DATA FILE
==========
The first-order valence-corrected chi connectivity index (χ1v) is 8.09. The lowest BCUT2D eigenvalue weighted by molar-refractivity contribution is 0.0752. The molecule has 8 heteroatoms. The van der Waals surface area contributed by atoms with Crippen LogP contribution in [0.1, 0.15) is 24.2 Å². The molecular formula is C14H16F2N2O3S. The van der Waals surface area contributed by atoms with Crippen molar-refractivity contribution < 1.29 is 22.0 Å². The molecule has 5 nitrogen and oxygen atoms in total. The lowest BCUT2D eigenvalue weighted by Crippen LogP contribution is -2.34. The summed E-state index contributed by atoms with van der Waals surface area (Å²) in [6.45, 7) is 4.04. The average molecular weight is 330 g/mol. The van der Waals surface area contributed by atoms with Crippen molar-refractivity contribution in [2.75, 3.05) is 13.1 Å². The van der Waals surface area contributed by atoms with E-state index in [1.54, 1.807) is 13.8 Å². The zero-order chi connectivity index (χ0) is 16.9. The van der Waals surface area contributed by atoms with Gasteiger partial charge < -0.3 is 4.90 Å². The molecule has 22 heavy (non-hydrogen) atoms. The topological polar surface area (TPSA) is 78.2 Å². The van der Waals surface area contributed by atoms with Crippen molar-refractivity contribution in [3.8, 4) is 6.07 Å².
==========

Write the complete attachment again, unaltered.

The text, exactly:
The first-order valence-corrected chi connectivity index (χ1v) is 8.09. The lowest BCUT2D eigenvalue weighted by molar-refractivity contribution is 0.0752. The molecule has 8 heteroatoms. The van der Waals surface area contributed by atoms with Crippen LogP contribution in [0.1, 0.15) is 24.2 Å². The molecular formula is C14H16F2N2O3S. The van der Waals surface area contributed by atoms with Crippen molar-refractivity contribution < 1.29 is 22.0 Å². The molecule has 5 nitrogen and oxygen atoms in total. The lowest BCUT2D eigenvalue weighted by Crippen LogP contribution is -2.34. The summed E-state index contributed by atoms with van der Waals surface area (Å²) in [6.45, 7) is 4.04. The average molecular weight is 330 g/mol. The van der Waals surface area contributed by atoms with Crippen molar-refractivity contribution in [2.75, 3.05) is 13.1 Å². The van der Waals surface area contributed by atoms with E-state index in [1.54, 1.807) is 13.8 Å². The zero-order chi connectivity index (χ0) is 16.9. The van der Waals surface area contributed by atoms with Gasteiger partial charge < -0.3 is 4.90 Å². The molecule has 22 heavy (non-hydrogen) atoms. The topological polar surface area (TPSA) is 78.2 Å². The van der Waals surface area contributed by atoms with Crippen molar-refractivity contribution in [3.8, 4) is 6.07 Å².